If the suspected shortage is real, it’s very possible/likely minnows are being overfished – egged on by the annual angler rush to load up on summer flounder in a restricted timeframe.

I should note that during my netting, I noticed a peculiar paucity of grass shrimp. These important crustaceans should have been thickly lodged beneath sedge overhangs, post-spawn. I had heard grassies have been AWOL in many bay zones, making it tough for anglers who chum them for stripers, weakfish and assorted panfish, like blowfish and kingfish. I’ll give them another week to get back to their summer haunts before I go back for a more involved seine search for them.

GAS-SNIFFING SPIDERS (FROM MARS?): I have to run afoul of arachnophobics by bringing up the increasingly bizarre subject of the yellow sac spider – and the way they’re impacting the auto industry. This tale easily fills my weekly weirdness demands.

Quite common in Jersey, these small, yellowish spiders are nasty little buggers. That’s demonstrated by their Number One rating when it comes to spider-bite cases entering medical facilities.

Entomologists have duly dubbed sac spiders as “very aggressive.” When even vaguely pissed off at a human, they’ll fang down upon same. Since they have a decent jolt of toxin, a sac spider bite often speaks for itself, offering pain, redness, and swelling, occasionally requiring a hospital visit. If you’re allergic to them, Katy bar the symptoms door.

But, believe me, I wouldn’t be bringing up this spider for just its middling biting capacity. Instead, I’m blown away by the way it continues to make a name for itself – inside frickin’ gas tanks!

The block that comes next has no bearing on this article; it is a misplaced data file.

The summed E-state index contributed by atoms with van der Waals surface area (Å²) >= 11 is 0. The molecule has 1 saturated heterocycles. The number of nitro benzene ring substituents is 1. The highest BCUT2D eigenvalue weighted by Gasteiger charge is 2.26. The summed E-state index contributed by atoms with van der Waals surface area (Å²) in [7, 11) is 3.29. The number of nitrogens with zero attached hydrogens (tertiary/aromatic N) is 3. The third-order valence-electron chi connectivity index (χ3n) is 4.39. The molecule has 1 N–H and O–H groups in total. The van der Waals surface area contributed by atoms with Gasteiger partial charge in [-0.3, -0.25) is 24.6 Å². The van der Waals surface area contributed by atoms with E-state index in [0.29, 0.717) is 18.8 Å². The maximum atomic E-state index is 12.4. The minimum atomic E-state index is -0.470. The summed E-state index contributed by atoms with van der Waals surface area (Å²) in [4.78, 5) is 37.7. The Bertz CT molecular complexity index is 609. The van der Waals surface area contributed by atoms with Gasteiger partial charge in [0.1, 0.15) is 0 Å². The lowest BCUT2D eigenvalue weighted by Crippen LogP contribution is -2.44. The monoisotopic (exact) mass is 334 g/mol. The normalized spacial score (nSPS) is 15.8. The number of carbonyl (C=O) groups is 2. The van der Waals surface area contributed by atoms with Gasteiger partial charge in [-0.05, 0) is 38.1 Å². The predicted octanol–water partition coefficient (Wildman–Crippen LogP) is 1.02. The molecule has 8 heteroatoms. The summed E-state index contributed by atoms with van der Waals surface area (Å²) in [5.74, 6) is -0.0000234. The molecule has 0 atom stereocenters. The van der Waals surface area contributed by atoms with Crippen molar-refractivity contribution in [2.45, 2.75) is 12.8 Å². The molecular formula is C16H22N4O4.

If you’re one of the tens of thousands of folks who have had vehicles recalled because spider webs are blocking gas from entering the tanks properly, you have run afoul of the sac spider’s tight-knit hiding web, used for off-hour seclusion, not prey capturing.

Mazda has recalled two model years of the Mazda6 sedan after a spider web was found in a car's gas-tank ventilation system.

Just so you know I’m not jerking your gullibility leashes, here’s just one news report, this one from CNN Money: “Mazda is recalling about 52,000 Mazda6 sedans (later increased to 66,000) in the U.S., because yellow sac spiders like to build their nests in part of the fuel system.

“A certain type of spider may weave a web in the evaporative canister vent line and this may cause a restriction of the line,” Mazda said in a letter to the National Highway Traffic Safety Administration.”

We stand shoulder-to-shoulder to skeptically say, “You can’t be serious!”

They can be.

There are now videos of the tangled webs that yellow sacs weave inside the gas tanks.

Further along the prove-it trail, I’m told a local gal recently came up against a backed-up gas tank, woven shut by a yellow sac. The scary part is hers was a heretofore spiderless make of 4-cylinder sedan.

I was raised on B-grade horror movies. This is exactly how the horror quietly starts – except in the case of The Rocky Horror Picture Show, but that’s for another column.

Steering my sputtering truckload of thought more toward science, I have to wonder how in bloody hell can any creature tolerate not just a gasoline bath but fumes foul enough to etch glass. Something seems fishy in Spiderland, so to speak.

While I’m routinely the antithesis to conspiracy theorists, I swear there has gotta be more to this creepy story. I’m now looking back to when the first gas-happy sac spider crawled on-scene, circa 2010. And did there just happen to be any, say, meteorites spotted flaming down very near the factory where the Mazdas were being made? (Along with horror movies, I was also part and parcel to the era of David Bowie’s “… Spiders From Mars.”)

My other conspiracy theory has to do with the boys of Japan. I wouldn’t put a spider ruse beyond their cunning cover-up abilities.

My theory: They blew it on a fuel system design, got all Chinese-eyed on sake, saw a spider in the corner and knew they found the perfect eight-legged scapegoat. Hey, when you’re soarin’ on sake, things just sorta jump out ya.

Anyway, the webbed-shut gas tank problem is present and accounted for in our county. Please (oh, please!), if you’re one of those folks who have needed yellow sac spider web removal, let me know. The future of the planet rests on you contacting me. (I’ve always wanted to write that.)